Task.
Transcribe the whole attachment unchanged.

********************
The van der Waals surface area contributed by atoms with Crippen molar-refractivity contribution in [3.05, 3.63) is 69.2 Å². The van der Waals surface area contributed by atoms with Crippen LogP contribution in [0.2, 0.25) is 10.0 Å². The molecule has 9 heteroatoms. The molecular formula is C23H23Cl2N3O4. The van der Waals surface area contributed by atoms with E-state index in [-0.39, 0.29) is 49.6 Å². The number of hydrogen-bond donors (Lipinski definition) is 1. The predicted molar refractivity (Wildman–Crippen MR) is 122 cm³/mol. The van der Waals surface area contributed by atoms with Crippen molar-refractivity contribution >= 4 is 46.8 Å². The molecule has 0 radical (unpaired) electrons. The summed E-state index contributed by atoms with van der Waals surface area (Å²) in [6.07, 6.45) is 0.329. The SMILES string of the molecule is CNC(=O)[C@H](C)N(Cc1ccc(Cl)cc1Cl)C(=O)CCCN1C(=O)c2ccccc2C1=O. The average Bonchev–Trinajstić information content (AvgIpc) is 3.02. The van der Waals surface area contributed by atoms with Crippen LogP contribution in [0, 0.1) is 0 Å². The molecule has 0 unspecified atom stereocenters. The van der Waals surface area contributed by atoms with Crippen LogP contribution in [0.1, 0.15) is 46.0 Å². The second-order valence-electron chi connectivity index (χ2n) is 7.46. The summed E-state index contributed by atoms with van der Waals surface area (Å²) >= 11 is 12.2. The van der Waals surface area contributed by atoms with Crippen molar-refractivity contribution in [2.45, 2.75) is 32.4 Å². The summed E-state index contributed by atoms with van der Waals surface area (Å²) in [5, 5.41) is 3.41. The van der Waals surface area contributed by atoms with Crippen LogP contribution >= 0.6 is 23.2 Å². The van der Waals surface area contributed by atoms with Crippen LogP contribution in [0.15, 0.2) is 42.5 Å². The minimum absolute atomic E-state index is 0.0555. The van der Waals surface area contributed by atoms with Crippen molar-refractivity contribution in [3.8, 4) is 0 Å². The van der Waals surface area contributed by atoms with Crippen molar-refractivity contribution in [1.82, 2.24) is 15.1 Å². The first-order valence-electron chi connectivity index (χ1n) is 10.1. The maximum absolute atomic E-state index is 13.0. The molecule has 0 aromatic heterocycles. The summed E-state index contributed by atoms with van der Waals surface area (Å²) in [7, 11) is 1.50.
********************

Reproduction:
The van der Waals surface area contributed by atoms with Crippen molar-refractivity contribution in [3.05, 3.63) is 69.2 Å². The van der Waals surface area contributed by atoms with Crippen LogP contribution in [0.2, 0.25) is 10.0 Å². The molecule has 9 heteroatoms. The molecular formula is C23H23Cl2N3O4. The van der Waals surface area contributed by atoms with E-state index in [-0.39, 0.29) is 49.6 Å². The number of hydrogen-bond donors (Lipinski definition) is 1. The predicted molar refractivity (Wildman–Crippen MR) is 122 cm³/mol. The van der Waals surface area contributed by atoms with Crippen molar-refractivity contribution >= 4 is 46.8 Å². The molecule has 0 radical (unpaired) electrons. The summed E-state index contributed by atoms with van der Waals surface area (Å²) in [6.07, 6.45) is 0.329. The SMILES string of the molecule is CNC(=O)[C@H](C)N(Cc1ccc(Cl)cc1Cl)C(=O)CCCN1C(=O)c2ccccc2C1=O. The average Bonchev–Trinajstić information content (AvgIpc) is 3.02. The van der Waals surface area contributed by atoms with Crippen LogP contribution in [0, 0.1) is 0 Å². The molecule has 0 unspecified atom stereocenters. The van der Waals surface area contributed by atoms with Crippen LogP contribution in [0.1, 0.15) is 46.0 Å². The second-order valence-electron chi connectivity index (χ2n) is 7.46. The summed E-state index contributed by atoms with van der Waals surface area (Å²) >= 11 is 12.2. The van der Waals surface area contributed by atoms with Crippen molar-refractivity contribution in [2.45, 2.75) is 32.4 Å². The summed E-state index contributed by atoms with van der Waals surface area (Å²) in [5, 5.41) is 3.41. The van der Waals surface area contributed by atoms with Crippen LogP contribution >= 0.6 is 23.2 Å². The van der Waals surface area contributed by atoms with Crippen LogP contribution in [0.15, 0.2) is 42.5 Å². The minimum absolute atomic E-state index is 0.0555. The van der Waals surface area contributed by atoms with Crippen molar-refractivity contribution in [3.8, 4) is 0 Å². The van der Waals surface area contributed by atoms with Crippen molar-refractivity contribution in [1.82, 2.24) is 15.1 Å². The first-order valence-electron chi connectivity index (χ1n) is 10.1. The maximum absolute atomic E-state index is 13.0. The molecule has 0 aromatic heterocycles. The summed E-state index contributed by atoms with van der Waals surface area (Å²) in [7, 11) is 1.50.